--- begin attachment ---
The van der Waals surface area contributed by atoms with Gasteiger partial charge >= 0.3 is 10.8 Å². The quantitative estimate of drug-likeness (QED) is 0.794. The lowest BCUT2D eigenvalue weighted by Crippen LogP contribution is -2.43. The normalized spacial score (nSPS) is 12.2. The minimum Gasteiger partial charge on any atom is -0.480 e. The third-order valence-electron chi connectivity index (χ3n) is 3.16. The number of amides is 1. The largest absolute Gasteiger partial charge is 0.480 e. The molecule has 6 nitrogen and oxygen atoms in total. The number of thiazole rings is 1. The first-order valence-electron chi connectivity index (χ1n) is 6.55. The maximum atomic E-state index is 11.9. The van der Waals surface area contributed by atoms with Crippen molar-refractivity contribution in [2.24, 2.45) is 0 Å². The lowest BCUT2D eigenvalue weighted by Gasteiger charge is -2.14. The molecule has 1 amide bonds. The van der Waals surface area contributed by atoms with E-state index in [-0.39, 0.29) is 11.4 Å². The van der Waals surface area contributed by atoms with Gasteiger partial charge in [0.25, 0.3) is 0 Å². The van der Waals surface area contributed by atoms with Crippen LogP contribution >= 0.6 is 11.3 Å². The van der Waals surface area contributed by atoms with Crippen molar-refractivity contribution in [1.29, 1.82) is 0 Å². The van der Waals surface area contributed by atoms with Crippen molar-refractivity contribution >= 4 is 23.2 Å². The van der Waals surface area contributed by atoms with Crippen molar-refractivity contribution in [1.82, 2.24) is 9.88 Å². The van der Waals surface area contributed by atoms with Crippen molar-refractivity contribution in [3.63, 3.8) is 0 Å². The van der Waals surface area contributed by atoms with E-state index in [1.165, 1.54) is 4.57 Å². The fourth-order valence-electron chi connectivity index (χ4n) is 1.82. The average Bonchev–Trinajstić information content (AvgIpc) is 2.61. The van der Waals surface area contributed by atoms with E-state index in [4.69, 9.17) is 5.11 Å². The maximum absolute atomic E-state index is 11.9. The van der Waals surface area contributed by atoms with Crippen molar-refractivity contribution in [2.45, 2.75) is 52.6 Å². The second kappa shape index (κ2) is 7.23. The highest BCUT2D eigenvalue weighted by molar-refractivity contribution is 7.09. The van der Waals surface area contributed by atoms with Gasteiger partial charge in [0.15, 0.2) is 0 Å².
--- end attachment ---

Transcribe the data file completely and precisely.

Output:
The van der Waals surface area contributed by atoms with Gasteiger partial charge >= 0.3 is 10.8 Å². The quantitative estimate of drug-likeness (QED) is 0.794. The lowest BCUT2D eigenvalue weighted by Crippen LogP contribution is -2.43. The normalized spacial score (nSPS) is 12.2. The minimum Gasteiger partial charge on any atom is -0.480 e. The third-order valence-electron chi connectivity index (χ3n) is 3.16. The number of amides is 1. The largest absolute Gasteiger partial charge is 0.480 e. The molecule has 6 nitrogen and oxygen atoms in total. The number of thiazole rings is 1. The first-order valence-electron chi connectivity index (χ1n) is 6.55. The maximum atomic E-state index is 11.9. The van der Waals surface area contributed by atoms with Crippen molar-refractivity contribution in [2.24, 2.45) is 0 Å². The lowest BCUT2D eigenvalue weighted by Gasteiger charge is -2.14. The molecule has 1 amide bonds. The van der Waals surface area contributed by atoms with E-state index in [-0.39, 0.29) is 11.4 Å². The van der Waals surface area contributed by atoms with Gasteiger partial charge in [0.25, 0.3) is 0 Å². The van der Waals surface area contributed by atoms with Crippen LogP contribution >= 0.6 is 11.3 Å². The van der Waals surface area contributed by atoms with Crippen molar-refractivity contribution in [1.29, 1.82) is 0 Å². The van der Waals surface area contributed by atoms with Crippen molar-refractivity contribution >= 4 is 23.2 Å². The van der Waals surface area contributed by atoms with Crippen molar-refractivity contribution in [1.82, 2.24) is 9.88 Å². The van der Waals surface area contributed by atoms with Crippen molar-refractivity contribution in [3.63, 3.8) is 0 Å². The van der Waals surface area contributed by atoms with E-state index in [1.165, 1.54) is 4.57 Å². The fourth-order valence-electron chi connectivity index (χ4n) is 1.82. The average Bonchev–Trinajstić information content (AvgIpc) is 2.61. The van der Waals surface area contributed by atoms with E-state index in [4.69, 9.17) is 5.11 Å². The maximum absolute atomic E-state index is 11.9. The van der Waals surface area contributed by atoms with Crippen molar-refractivity contribution in [2.45, 2.75) is 52.6 Å². The second kappa shape index (κ2) is 7.23. The highest BCUT2D eigenvalue weighted by molar-refractivity contribution is 7.09. The van der Waals surface area contributed by atoms with Gasteiger partial charge in [0.15, 0.2) is 0 Å².